Fabrication of molecular scale electronic devices generally involves deposition of a metal top electrode onto an organic film. During the evaporation process, high energetic granules of metals may lead to unwanted reactions between the organic molecules and deposited top electrodes. This can cause, as commonly reported, lasting damage which leaves most junctions either short or open. To overcome this important issue of physical damage to the molecules, we developed a novel technique of interfacing molecules by laying prefabricated metallic electrodes on top of a monolayer of molecules. This powerful technique can be used to interface large arrays of switching junctions and as a test-vehicle for accurate characterization of the molecular properties without causing any damage during the device fabrication process (more info).

Devices and Applications of Negative Index Materials:

The idea of materials with a negative refractive index opens up new conceptual frontiers and opportunities in photonics. Unusual properties of negative index materials (NIM) offer breakthrough applications including imaging of ultra-small features with details finer than the wavelength of light used. We initiated a research program in this exciting field in collaboration with several scientists at Hewlett Packard Labs, UC Berkeley and UIUC. We proposed and demonstrated a NIM based devices for ultra-fast switching and modulation of electromagnetic waves using photoconductive coupling of high-speed carriers. Our group also works on developing the low cost synthesis methods for 3D, homogeneous and isotropic NIM leveraging on MEMS and nano-imprinting along with micro self-assembly techniques (more info).

Some Scientific accomplishments of Inano Researchers:

  • Demonstrated the Fastest Nanowire Based Photoconductors PDF.
  • Developed a technique for dynamically switching between positive and negative permeability of metamaterials by photoconductive coupling for modulation of electromagnetic radiation PDF.
  • First demonstration of an Atomic Switching Junctions based on solid electrolytes and an organic monolayer of Molecules.
  • First demonstration of ultrahigh-density semiconductor nano-bridges formed between two semiconductor surfaces (Si, ZnO and InP nano-bridges on Si) PDF1, PDF2, PDF3.
  • Demonstrated a MEMS based fabrication technique for 3D negative index materials PDF.
  • Developed a novel technique for the synthesis and positioning of metal and alloyed nanoparticles with uniform size, shape and periodicity in order to synthesize well ordered nanowire arrays PDF.
  • Demonstrated techniques for generating the smoothest metal surface with atomic scale flatness for molecular electronics and showed 100% device yields in molecular junctions with a Langmuir-Blodgett monolayer PDF1, PDF2.
  • Developed a minority outreach program with some outstanding successes
  • Achieved world record in high linear photocurrents in photodetectors and demonstrated record 43dB noise suppression with distributed balanced photodetectors PDF.
  • Demonstrated the first Resonant Cavity Enhanced Schottky Photodiode PDF.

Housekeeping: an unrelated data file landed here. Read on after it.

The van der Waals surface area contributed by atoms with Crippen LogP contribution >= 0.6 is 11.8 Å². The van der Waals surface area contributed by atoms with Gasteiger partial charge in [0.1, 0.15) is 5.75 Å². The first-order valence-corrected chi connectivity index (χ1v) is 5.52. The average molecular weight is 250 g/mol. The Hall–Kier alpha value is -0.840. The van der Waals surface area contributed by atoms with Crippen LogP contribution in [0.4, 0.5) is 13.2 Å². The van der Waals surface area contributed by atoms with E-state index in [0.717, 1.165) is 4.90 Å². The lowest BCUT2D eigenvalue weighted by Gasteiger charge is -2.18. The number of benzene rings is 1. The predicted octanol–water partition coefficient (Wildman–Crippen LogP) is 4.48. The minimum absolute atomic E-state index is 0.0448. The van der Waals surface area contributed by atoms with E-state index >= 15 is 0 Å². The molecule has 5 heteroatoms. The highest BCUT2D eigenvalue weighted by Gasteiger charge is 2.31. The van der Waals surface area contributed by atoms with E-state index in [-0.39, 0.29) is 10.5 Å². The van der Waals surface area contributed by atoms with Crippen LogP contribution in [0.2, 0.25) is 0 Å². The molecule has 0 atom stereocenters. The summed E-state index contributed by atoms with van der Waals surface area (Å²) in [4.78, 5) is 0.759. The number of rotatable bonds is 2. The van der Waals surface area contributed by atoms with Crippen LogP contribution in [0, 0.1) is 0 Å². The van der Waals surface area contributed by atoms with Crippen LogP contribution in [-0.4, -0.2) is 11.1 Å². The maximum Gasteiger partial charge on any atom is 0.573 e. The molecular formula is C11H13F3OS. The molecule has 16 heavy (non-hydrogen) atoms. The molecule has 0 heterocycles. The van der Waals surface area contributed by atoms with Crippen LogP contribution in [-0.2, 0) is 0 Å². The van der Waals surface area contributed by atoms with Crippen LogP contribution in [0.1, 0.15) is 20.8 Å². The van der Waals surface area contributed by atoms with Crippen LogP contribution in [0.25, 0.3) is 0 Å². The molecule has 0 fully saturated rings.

Some Publications:

1. Logeeswaran VJ, Ataur Sarkar, M. Saif Islam, Nobuhiko P. Kobayashi, Joseph Straznicky, Xuema Li, Wei Wu, Sagi Mathai, Michael R.T. Tan, Shih-Yuan Wang and R. Stanley Williams, "A 14 ps full width at half maximum high-speed photoconductor fabricated with intersecting InP nanowires on an amorphous surface", Appl. Phys A, 91, 1–5), 2008 (Invited) PDF

In this paper, we demonstrate a high-speed polarization-insensitive photoconductor based on intersecting InP nanowires synthesized between a pair of hydrogenated silicon electrodes deposited on amorphous SiO2 surfaces prepared on silicon substrates. A 14-ps full width at half maximum de-embedded impulse response is measured, which is the fastest reported response for a photodetector fabricated using nanowires. The high-speed electrical signal measurements from the photoconductor are performed by an integrated coplanar waveguide transmission line. The demonstrated ability to grow intersecting InP nanowires on hydrogenated microcrystalline Si surfaces will facilitate the construction of ultra-fast photodetectors on a wide range of substrates.

The demonstrated ability to grow intersecting InP nanowires on microcrystalline Si surfaces is a step forward in the construction of ultra-fast photodetectors in III–V nanowires on a wide range of substrates.

2. Anurag Choudhry, Vishwanath Ramamurthi, Erin Fong and M. Saif Islam , “Ultra-low contact resistance of epitaxially interfaced Si nanowires, Nano Letters, vol. 7, pp. 1536-1541, 2007. Link: 10.1021/nl070325e

In this paper we presented the results of fabrication and characterization of a large number of bridging nanowires for extracting their contact resistance. We used SEM, for measuring the physical dimensions and a semiconductor parameter analyzer for measuring their current voltage characteristics. A model was built to interpret and analyze the data. We successfully demonstrated at least two order of magnitude lower contact resistance than that of any reported work and this is as good as NiSi contacts for planar Si technology. We also have published papers describing mechanical, physical interfaces and heteroepitaxial properties of nanowires. We are developing bridging mechanism for a number of Oxide nanowires including ZnO, In2O3 and SnO2.

Unlike the research-based approach of sequentially connecting electrodes to individual nanowires for device physics studies, we developed nano-bridging - a massively parallel and mass-manufacturable interfacing technique for reproducible fabrication of dense and low-cost nanodevice arrays. This paper shows that our approach of integrating nanowires offers the lowest reported contact resistance for nanowires. Individual electrical access to a large number of nanowire devices without recourse to nanoprobes or tedious and expensive serial interfacing procedures ensuring ultra-low contact resistance is reported in this paper. Erin Fong, one of our undergraduate researchers, has participated in this research and significantly contributed to this work.

3. Logeeswaran VJ, Alexander N. Stameroff and M. Saif Islam, Wei Wu, Alexander M. Bratkovsky, Philip J. Kuekes, Shih-Yuan Wang & R. Stanley Williams “Switching Between Positive and Negative Permeability by Photoconductive Coupling for Modulation of Electromagnetic Radiation”, Appl. Phys. A 87, 209–216 (2007). PDF